The word burlesque was first used to describe a literary genre but it's nowadays mostly associated with "fancy stripping".
Stripteases, nipple tassels and sequins galore, whether you see burlesque dancers as glorified go go girls or true artistes, it's a profession and a pastime popular with women worldwide.
Comedy is key to many burlesque routines which normally, but not always, involve women in risqué clothing stripping down to g-strings and nipple covers in imaginative ways - think Dita Von Teese and that huge cocktail glass.
We spoke to three west London women in the first ever final of Miss Burlesque UK - a competition to find the nation's best burlesque dancer, which has been running for years in Australia and Ireland.
From a self-professed "funny girl" to a performer who teaches twerking on the side, these are west London's rising burlesque stars.
Valerie Savage - The funny girl
Valerie, 27, is originally from Australia but moved to London three years ago and currently lives in Kilburn.
The self-confessed "funny girl" works part time as a charity fundraiser but her true passion is the burlesque world.
Speaking to getwestlondon, she said: "Performing is my ideal job but it's a gruelling industry which is why I work part time as a charity fundraiser. I chose to have a day job so I didn't have to feel like I had to take every gig that comes - just ones that interest me.
"My routines are very like the old 1950s MGM musicals, so they are big and showy but not necessarily dance numbers - I'm not amazing at dancing so I stick to theatrical slap-stick stuff.
"I strip but I make it funny. I have one act where every time I take a piece of clothing off another joke gets revealed in my next layer of costume. "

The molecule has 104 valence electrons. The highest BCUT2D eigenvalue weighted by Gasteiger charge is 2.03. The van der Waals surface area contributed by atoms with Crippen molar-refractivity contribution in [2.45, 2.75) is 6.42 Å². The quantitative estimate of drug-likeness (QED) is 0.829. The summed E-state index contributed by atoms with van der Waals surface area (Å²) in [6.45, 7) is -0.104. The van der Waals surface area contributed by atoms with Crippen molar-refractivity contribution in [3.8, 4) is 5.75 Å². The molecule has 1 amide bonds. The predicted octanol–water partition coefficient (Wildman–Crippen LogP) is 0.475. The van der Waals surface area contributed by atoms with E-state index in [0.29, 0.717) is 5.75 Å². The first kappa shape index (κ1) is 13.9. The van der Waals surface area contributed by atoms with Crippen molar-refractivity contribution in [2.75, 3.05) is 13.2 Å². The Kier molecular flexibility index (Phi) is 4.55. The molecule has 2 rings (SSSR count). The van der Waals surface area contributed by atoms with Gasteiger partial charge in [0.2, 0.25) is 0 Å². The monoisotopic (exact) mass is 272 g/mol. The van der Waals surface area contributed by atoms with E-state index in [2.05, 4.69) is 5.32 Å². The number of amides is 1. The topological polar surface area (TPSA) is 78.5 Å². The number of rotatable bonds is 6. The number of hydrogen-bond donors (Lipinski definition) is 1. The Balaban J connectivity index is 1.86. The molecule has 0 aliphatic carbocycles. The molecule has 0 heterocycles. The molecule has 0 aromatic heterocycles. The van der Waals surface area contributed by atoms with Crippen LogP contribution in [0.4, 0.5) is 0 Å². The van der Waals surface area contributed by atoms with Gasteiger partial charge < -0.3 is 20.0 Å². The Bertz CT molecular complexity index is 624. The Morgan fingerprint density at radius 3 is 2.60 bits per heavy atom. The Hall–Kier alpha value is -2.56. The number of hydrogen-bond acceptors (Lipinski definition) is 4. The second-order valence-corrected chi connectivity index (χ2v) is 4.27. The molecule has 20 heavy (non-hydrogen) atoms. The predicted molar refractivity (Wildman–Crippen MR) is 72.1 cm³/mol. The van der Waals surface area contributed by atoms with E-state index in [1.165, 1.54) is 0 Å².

She added: "Historically burlesque hasn't always had stripping in it but I think it's what a lot of people do now - I think it's a lot showier nowadays."
When asked about her on stage look, Valerie said: "It really depends - I've got a couple of acts when I've got really fancy gowns but then I've got a Netflix n Chill act when I'm wearing a onesie and then I strip into pyjamas."
Valerie's family know she does burlesque and her mum even makes some of her costumes but she says with the exception of a few colleagues, it's not something she's open about at work.
She said: "I don't mind telling people I do burlesque but although I occasionally talk about it with people in my immediate office I don't want the wider workplace to know."
When asked about how burlesque pays she said: "My issue with people calling it fancy stripping is that I would make way more money if I was a stripper but as a burlesque dancer I spend it all on costumes.
"The most expensive costume I own is a Marie Antoinette one that cost around £1,000 but you could easily spend more - and people do.
"But I really like the DIY spirit of burlesque - I'm currently trying to make a headdress out of papier mache for the competition."
She added: "I stuck with burlesque instead of acting because it's more accepting - I found with acting you could not be given a role for a very arbitrary reason; if you didn't look right or you were too tall.
"Whereas in burlesque you fully create the act from start to finish and you put that out there and it's a very inclusive scene."
Bunni Morretto - The twerking instructor
Twerking instructor, burlesque performer and actress Bunni Morretto, 26, was born and raised in Richmond and has been on the scene for less than a year.
Her Jamaican heritage plays a big part in her performances which include twerking and her signature assels (bum tassels).
Speaking to getwestlondon, she said: "My favourite costume is definitely anything with assels on it - assels are like nipple tassels you wear on your butt and I wear them when I'm twerking (a sexually provocative dance which involves thrusting hip movements and bum shaking).
"They go round really, really fast - assels and twerking are definitely what set me apart from other burlesque performers.
"My act is very fun and very high energy and I incorporate a lot of my culture into it. My parents are Jamaican and there's a lot of Caribbean dancing and twerking - it's very comedic, cute and out there.
She added: "I first saw cabaret and burlesque at the Underbelly Festival where I've been working since I was 18. I always thought 'Oh my god I wish that was me' but I didn't try it until last November when I just thought - you know what I'm just going to go for it.
"The first act I ever did, which is still my favourite, is based around a sex education class - it's about a girl who's a bit shy in her sex education class and then she has this sex book which is dragging her to the dark side (Bunni laughs). And then I strip tease down to nipple tassels."